Are natural disasters increasing? Yes. Natural disasters are unpreventable occurrences that take place, ranging from mild to absolutely destructive. In recent years, it may seem as if these storms have increased from prior decades.
According to recent studies, it is true: the number of natural and geophysical disasters taking place each year is noticeably skyrocketing.
Geophysical disasters include earthquakes, volcanoes, dry rock-falls, landslides and avalanches. Climatic disasters are classified as floods, storms, tropical cyclones, local storms, heat/cold waves, droughts and wildfires.
In 1970, the average of natural disasters that were reported was 78; in 2004, this number jumped to 348. According to AccuWeather, since 1990, natural disasters have affected 217 million people every single year.
From 1980 to 2009 there was an 80 percent increase in the growth of climate-related disasters. Between 2001 and 2010, more than $1.2 trillion was lost to the increased rates of natural disasters. This was a dramatic rise, which between 1981 and 1990 had been roughly $528 billion.
With storms such as Typhoon Yolanda/Haiyan, Hurricane Katrina, Hurricane Irene, as well as the tsunamis and earthquakes that plagued Japan, a trend is apparent. But what is the cause of the horrific increase in disasters?
Scientists have concluded that the surges in climatic disasters is due to both man-made and natural elements. Contrary to popular belief, the sole cause of the increase is not attributed to global warming.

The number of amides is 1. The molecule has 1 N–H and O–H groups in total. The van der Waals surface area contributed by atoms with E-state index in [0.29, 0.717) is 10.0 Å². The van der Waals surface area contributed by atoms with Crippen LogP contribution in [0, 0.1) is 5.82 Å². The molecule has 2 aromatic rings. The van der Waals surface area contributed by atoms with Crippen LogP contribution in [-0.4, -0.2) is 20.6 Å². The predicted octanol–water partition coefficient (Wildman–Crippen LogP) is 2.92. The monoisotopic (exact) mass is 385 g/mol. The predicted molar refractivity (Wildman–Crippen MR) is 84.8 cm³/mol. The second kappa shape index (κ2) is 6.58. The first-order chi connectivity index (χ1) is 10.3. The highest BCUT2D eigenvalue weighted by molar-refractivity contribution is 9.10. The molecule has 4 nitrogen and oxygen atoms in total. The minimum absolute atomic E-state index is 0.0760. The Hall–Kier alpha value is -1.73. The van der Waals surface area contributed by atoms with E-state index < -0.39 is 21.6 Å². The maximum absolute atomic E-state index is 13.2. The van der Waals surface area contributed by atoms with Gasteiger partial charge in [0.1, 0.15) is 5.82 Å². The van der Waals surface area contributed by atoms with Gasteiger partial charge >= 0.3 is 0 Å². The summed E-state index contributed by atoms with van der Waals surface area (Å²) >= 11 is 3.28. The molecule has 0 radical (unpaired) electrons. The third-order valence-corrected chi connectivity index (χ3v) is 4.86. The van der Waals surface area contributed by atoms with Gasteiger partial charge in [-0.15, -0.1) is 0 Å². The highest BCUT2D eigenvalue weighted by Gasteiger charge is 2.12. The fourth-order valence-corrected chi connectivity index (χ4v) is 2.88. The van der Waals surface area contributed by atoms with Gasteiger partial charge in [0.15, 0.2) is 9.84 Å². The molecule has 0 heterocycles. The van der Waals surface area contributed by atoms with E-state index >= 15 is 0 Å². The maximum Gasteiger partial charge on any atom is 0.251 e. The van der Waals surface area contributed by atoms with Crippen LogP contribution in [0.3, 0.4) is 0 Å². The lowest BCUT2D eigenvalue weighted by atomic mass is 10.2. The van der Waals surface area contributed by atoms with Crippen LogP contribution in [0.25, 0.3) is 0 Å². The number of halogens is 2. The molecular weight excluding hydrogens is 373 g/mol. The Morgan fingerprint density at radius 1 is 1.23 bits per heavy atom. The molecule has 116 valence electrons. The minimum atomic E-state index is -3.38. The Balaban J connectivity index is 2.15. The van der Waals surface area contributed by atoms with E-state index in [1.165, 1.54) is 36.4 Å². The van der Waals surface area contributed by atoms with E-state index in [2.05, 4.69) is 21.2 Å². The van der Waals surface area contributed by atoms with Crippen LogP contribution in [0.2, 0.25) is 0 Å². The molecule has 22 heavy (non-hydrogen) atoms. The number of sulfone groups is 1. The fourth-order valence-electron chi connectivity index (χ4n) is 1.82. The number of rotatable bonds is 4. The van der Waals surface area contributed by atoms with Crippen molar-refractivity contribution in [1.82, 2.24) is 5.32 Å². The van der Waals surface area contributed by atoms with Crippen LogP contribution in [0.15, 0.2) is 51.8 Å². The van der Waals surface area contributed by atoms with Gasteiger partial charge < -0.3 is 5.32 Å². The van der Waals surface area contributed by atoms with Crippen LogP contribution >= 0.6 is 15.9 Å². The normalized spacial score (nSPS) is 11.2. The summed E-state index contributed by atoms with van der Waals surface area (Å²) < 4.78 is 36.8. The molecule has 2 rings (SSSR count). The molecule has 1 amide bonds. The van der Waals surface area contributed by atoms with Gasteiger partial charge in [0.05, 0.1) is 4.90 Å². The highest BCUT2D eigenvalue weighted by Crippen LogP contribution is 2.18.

However, global warming has been increasing the temperatures of the Earth’s oceans and atmosphere. This contributes to the severity of the various types of storm rates rising – as the metaphysical makeup alters, so does the intensity.
Urbanization in regions that are prone to flooding has steadily increased the likelihood that more flash floods and coastal floods will take place. These floods result in mudslides and various injuries that add to the climbing statistics.
But how are humans helping to create typhoons, hurricanes, and earthquakes?
A swell in population plays a large part in natural disasters. Some scientists theorize that natural disasters are not just necessarily increasing, but our methods of tracking them are improving.
With the ability to keep record of these disasters, scientists notice them more frequently than in the past. Limited means of keeping track of the natural disasters meant that the average could not be compared to previous accounts.
Through increasing population, more injuries or deaths occur, even with minor storms. Generally, tropical vacation areas are hot spots for climate tragedies. With hundreds to thousands of individuals clustered in one region, storms can wipe out more surface area in a shorter period of time.
Corresponding with the World Bank’s “Natural Disaster Hotspots: A Global Risk Analysis” reports show that over 160 countries hold more than one-fourth of their populations in regions of high mortality risks from one or more natural disasters.
Although natural disasters themselves have increased, the positive side is that deaths from these catastrophes have declined significantly. The advancement of technology has allowed for the predictions of climate-related disasters to better protect those in harm’s way.
– Samaria Garrett